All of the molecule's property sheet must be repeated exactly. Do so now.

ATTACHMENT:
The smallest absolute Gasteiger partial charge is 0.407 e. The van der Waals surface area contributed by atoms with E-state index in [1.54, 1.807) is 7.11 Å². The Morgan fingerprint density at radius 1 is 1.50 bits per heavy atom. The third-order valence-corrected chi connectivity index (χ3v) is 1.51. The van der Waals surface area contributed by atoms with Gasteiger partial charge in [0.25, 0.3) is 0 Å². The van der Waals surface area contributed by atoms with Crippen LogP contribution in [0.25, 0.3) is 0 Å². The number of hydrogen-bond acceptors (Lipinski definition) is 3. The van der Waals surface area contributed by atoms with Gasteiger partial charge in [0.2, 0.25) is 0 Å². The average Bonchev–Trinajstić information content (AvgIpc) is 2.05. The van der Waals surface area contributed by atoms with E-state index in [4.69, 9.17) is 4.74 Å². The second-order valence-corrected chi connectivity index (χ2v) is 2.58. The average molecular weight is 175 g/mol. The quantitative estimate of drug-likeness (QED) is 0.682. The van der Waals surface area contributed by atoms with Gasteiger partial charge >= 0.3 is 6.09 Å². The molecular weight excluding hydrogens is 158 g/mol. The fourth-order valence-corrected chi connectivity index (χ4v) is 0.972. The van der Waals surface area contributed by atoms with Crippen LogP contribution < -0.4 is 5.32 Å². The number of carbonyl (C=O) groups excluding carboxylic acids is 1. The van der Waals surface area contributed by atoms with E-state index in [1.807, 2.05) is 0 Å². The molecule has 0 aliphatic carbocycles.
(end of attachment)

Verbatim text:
The smallest absolute Gasteiger partial charge is 0.407 e. The van der Waals surface area contributed by atoms with E-state index in [1.54, 1.807) is 7.11 Å². The Morgan fingerprint density at radius 1 is 1.50 bits per heavy atom. The third-order valence-corrected chi connectivity index (χ3v) is 1.51. The van der Waals surface area contributed by atoms with Gasteiger partial charge in [0.25, 0.3) is 0 Å². The van der Waals surface area contributed by atoms with Crippen LogP contribution in [0.25, 0.3) is 0 Å². The number of hydrogen-bond acceptors (Lipinski definition) is 3. The van der Waals surface area contributed by atoms with Gasteiger partial charge in [0.2, 0.25) is 0 Å². The average Bonchev–Trinajstić information content (AvgIpc) is 2.05. The van der Waals surface area contributed by atoms with E-state index in [4.69, 9.17) is 4.74 Å². The second-order valence-corrected chi connectivity index (χ2v) is 2.58. The average molecular weight is 175 g/mol. The quantitative estimate of drug-likeness (QED) is 0.682. The van der Waals surface area contributed by atoms with Gasteiger partial charge >= 0.3 is 6.09 Å². The molecular weight excluding hydrogens is 158 g/mol. The fourth-order valence-corrected chi connectivity index (χ4v) is 0.972. The van der Waals surface area contributed by atoms with Crippen LogP contribution < -0.4 is 5.32 Å². The number of carbonyl (C=O) groups excluding carboxylic acids is 1. The van der Waals surface area contributed by atoms with E-state index in [1.807, 2.05) is 0 Å². The molecule has 0 aliphatic carbocycles.